WEST WINDSOR – A Mercer County Community College (MCCC) record 1,188 students received their college degrees and certificates May 19 during the 49th annual commencement ceremony, and were sent to the next step in their careers with words of encouragement, praise, and inspiration.
“You are here today to not only participate in a ceremony, but more importantly to celebrate the power of education,” said Dr. Jianping Wang, MCCC president.
“I was born in China at the time girls were not valued, let along given the opportunity to go to college. You have similar stories. Many of you came from faraway places. You have faced substantial social, economic, and cultural challenges. You have managed to work, care for children, manage a household, and care for family members while pursuing a college education.”
Wang pointed to graduate Radislaw Dlugowski, a first-generation college student from a Polish immigrant family, who completed his studies in Physics with a 3.98 GPA and will attend Purdue University to study Nuclear Engineering. Wang also recognized mother and son graduates Rose and Nnamdi Nnajiofor, who graduated together and will attend Rutgers University this fall.
“You have demonstrated extraordinary resilience in getting where you are today,” Wang said.
Wang also applauded the perseverance of 2016's commencement student speaker, Gabriel Matt, who was diagnosed with learning disabilities and after a 11-year Army career – including two tours of duty in Iraq – returned to civilian life with multiple conditions and injuries, including post-traumatic stress disorder. He graduated with a 3.25 GPA in Engineering Science and will attend Rutgers this fall.
In his address to students Matt, with his service dog, Louie, at his side, drew from his experiences growing up in an economically-disadvantaged neighborhood in Los Angeles, his battle with learning disabilities, military service in combat zones, and injuries he suffered as a result.
“I am not telling you about this for your sympathy or pity, but to let you know that if I can have that much going against me and still be going to Rutgers for Engineering, then you too can accomplish whatever your heart desires,” Matt said.
For the first time at a Mercer commencement, an alumnus was invited to deliver the keynote address: Marsha Stoltman, a 1981 graduate with an A.A.S. degree in Business and owner of Hamilton-based The Stoltman Group, a corporate event planning firm. A native of St. Louis who moved to New Jersey with her husband, Stoltman first came to Mercer as an employee – and later enrolled as a student.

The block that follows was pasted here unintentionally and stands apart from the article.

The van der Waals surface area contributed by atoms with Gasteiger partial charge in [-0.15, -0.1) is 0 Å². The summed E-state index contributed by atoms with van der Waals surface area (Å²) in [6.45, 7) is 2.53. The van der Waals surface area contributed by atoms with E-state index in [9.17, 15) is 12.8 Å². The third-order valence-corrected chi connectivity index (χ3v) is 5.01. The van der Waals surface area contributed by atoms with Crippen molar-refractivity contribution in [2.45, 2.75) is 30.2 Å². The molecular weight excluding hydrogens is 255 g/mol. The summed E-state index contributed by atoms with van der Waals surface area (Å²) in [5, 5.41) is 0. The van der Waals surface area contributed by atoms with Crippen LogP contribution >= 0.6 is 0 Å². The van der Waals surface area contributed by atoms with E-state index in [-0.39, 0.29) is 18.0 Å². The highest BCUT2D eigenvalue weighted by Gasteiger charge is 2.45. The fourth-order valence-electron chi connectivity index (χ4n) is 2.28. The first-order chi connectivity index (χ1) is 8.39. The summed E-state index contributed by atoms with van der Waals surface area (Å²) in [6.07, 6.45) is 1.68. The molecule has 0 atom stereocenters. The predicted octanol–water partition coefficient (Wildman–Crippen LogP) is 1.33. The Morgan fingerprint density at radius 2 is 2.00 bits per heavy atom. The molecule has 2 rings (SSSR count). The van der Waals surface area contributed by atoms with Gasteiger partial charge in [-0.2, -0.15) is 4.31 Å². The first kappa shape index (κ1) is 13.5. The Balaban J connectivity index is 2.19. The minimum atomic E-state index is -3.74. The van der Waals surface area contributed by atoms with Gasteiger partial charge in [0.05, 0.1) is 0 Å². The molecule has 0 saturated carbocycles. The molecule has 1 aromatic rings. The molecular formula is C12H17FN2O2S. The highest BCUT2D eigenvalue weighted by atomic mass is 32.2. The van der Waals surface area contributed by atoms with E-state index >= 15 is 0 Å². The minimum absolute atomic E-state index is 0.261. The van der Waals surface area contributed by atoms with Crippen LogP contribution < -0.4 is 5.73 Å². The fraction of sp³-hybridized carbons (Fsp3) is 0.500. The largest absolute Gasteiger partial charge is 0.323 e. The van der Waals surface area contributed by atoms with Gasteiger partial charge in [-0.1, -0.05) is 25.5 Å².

Stoltman went on to earn her degree and then served as the student representative to the MCCC Board of Trustees. In 1983, she was appointed by Gov. Thomas Kean as a full voting member of the board.
“I was not done with Mercer, nor was it done with me,” she said.
Stoltman went on to praise the community college concept, and encouraged graduates to embrace it as they moved forward with their careers.
“You have had the privilege to attend one of the finest community colleges in this country,” Stoltman said. “You have surely benefited by the smaller classes that community colleges provide, the professors who took the time to listen to your questions and share your interests, the counselors who worked with you to guide you through the academic process to the success you wanted to achieve.
“Community colleges are all about student success, and that is what each of you has achieved today – success.”
In a highlight of the ceremony, MCCC Professor Bob Pugh was announced as the recipient of the 2016 Distinguished Teaching Award, which is determined by nominations from students.
In accepting the award, Pugh recounted his own story of growing up in the mountains of West Virginia, where a life of working in the coal mines was much more likely than earning a college degree. And he encouraged the MCCC class of 2016 to take stock of their own lives and be mindful of how that got to where they are.
“You have traveled many different paths to get to where you are at this moment,” Pugh told the graduates. “All of you have endured hardships along the way…My words of wisdom to the graduating class of 2016 is to take a moment to think of all the people who helped you along the way, and to thank them for their support and kindness.”
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